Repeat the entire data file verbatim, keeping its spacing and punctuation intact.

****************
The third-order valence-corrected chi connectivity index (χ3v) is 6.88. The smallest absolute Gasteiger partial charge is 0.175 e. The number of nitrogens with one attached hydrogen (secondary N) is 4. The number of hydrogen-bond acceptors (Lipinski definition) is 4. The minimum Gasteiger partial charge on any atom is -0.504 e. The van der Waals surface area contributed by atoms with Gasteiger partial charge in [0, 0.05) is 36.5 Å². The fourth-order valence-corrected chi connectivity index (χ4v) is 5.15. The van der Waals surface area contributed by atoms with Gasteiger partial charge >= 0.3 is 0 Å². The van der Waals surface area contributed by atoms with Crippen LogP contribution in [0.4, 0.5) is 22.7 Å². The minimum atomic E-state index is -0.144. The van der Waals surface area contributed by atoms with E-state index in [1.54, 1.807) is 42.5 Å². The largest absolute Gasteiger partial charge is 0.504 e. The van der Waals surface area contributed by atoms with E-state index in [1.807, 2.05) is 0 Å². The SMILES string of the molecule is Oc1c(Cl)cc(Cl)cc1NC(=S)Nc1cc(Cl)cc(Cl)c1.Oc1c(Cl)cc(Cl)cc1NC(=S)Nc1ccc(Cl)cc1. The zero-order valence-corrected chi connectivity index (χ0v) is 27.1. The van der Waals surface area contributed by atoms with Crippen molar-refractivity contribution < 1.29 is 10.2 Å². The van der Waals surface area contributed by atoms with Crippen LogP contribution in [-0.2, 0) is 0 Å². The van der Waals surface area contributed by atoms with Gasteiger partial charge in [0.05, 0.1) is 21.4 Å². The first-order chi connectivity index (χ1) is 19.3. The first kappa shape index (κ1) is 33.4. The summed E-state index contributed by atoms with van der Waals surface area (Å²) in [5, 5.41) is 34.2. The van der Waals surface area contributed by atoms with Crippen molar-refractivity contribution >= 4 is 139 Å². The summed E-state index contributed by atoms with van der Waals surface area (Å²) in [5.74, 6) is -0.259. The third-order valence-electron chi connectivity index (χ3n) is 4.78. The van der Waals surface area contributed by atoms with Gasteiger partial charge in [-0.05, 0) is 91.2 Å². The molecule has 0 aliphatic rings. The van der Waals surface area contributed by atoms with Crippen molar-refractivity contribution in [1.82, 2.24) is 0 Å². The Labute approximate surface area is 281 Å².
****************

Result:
The third-order valence-corrected chi connectivity index (χ3v) is 6.88. The smallest absolute Gasteiger partial charge is 0.175 e. The number of nitrogens with one attached hydrogen (secondary N) is 4. The number of hydrogen-bond acceptors (Lipinski definition) is 4. The minimum Gasteiger partial charge on any atom is -0.504 e. The van der Waals surface area contributed by atoms with Gasteiger partial charge in [0, 0.05) is 36.5 Å². The fourth-order valence-corrected chi connectivity index (χ4v) is 5.15. The van der Waals surface area contributed by atoms with Gasteiger partial charge >= 0.3 is 0 Å². The van der Waals surface area contributed by atoms with Crippen LogP contribution in [0.4, 0.5) is 22.7 Å². The minimum atomic E-state index is -0.144. The van der Waals surface area contributed by atoms with E-state index in [1.54, 1.807) is 42.5 Å². The largest absolute Gasteiger partial charge is 0.504 e. The van der Waals surface area contributed by atoms with E-state index in [1.807, 2.05) is 0 Å². The SMILES string of the molecule is Oc1c(Cl)cc(Cl)cc1NC(=S)Nc1cc(Cl)cc(Cl)c1.Oc1c(Cl)cc(Cl)cc1NC(=S)Nc1ccc(Cl)cc1. The zero-order valence-corrected chi connectivity index (χ0v) is 27.1. The van der Waals surface area contributed by atoms with Crippen molar-refractivity contribution < 1.29 is 10.2 Å². The van der Waals surface area contributed by atoms with Crippen LogP contribution in [-0.2, 0) is 0 Å². The van der Waals surface area contributed by atoms with Gasteiger partial charge in [0.05, 0.1) is 21.4 Å². The first-order chi connectivity index (χ1) is 19.3. The first kappa shape index (κ1) is 33.4. The summed E-state index contributed by atoms with van der Waals surface area (Å²) in [5, 5.41) is 34.2. The van der Waals surface area contributed by atoms with Crippen molar-refractivity contribution >= 4 is 139 Å². The summed E-state index contributed by atoms with van der Waals surface area (Å²) in [5.74, 6) is -0.259. The third-order valence-electron chi connectivity index (χ3n) is 4.78. The van der Waals surface area contributed by atoms with Gasteiger partial charge in [-0.05, 0) is 91.2 Å². The molecule has 0 aliphatic rings. The van der Waals surface area contributed by atoms with Crippen molar-refractivity contribution in [1.82, 2.24) is 0 Å². The Labute approximate surface area is 281 Å².